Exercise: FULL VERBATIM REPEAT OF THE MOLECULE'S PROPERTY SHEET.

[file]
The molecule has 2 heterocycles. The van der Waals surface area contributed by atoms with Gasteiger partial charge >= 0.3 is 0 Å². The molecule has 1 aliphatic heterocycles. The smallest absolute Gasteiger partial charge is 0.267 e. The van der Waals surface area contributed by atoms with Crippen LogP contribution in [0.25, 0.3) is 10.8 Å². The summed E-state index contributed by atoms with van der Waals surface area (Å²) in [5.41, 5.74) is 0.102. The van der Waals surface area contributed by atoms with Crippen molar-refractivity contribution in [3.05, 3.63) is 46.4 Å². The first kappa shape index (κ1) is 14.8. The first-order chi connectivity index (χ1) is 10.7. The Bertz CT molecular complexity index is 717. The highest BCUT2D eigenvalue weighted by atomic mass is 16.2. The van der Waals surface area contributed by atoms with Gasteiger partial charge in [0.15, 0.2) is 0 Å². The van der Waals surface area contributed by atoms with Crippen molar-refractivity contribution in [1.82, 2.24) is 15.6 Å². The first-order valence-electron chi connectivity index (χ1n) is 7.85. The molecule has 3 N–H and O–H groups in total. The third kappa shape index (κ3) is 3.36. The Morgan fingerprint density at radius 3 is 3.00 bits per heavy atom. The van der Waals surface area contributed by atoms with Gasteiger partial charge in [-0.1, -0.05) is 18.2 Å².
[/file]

The molecule has 2 heterocycles. The van der Waals surface area contributed by atoms with Gasteiger partial charge >= 0.3 is 0 Å². The molecule has 1 aliphatic heterocycles. The smallest absolute Gasteiger partial charge is 0.267 e. The van der Waals surface area contributed by atoms with Crippen LogP contribution in [0.25, 0.3) is 10.8 Å². The summed E-state index contributed by atoms with van der Waals surface area (Å²) in [5.41, 5.74) is 0.102. The van der Waals surface area contributed by atoms with Crippen molar-refractivity contribution in [3.05, 3.63) is 46.4 Å². The first kappa shape index (κ1) is 14.8. The first-order chi connectivity index (χ1) is 10.7. The Bertz CT molecular complexity index is 717. The highest BCUT2D eigenvalue weighted by atomic mass is 16.2. The van der Waals surface area contributed by atoms with Gasteiger partial charge in [0.15, 0.2) is 0 Å². The van der Waals surface area contributed by atoms with Crippen molar-refractivity contribution in [1.82, 2.24) is 15.6 Å². The first-order valence-electron chi connectivity index (χ1n) is 7.85. The molecule has 3 N–H and O–H groups in total. The third kappa shape index (κ3) is 3.36. The Morgan fingerprint density at radius 3 is 3.00 bits per heavy atom. The van der Waals surface area contributed by atoms with Gasteiger partial charge in [-0.1, -0.05) is 18.2 Å².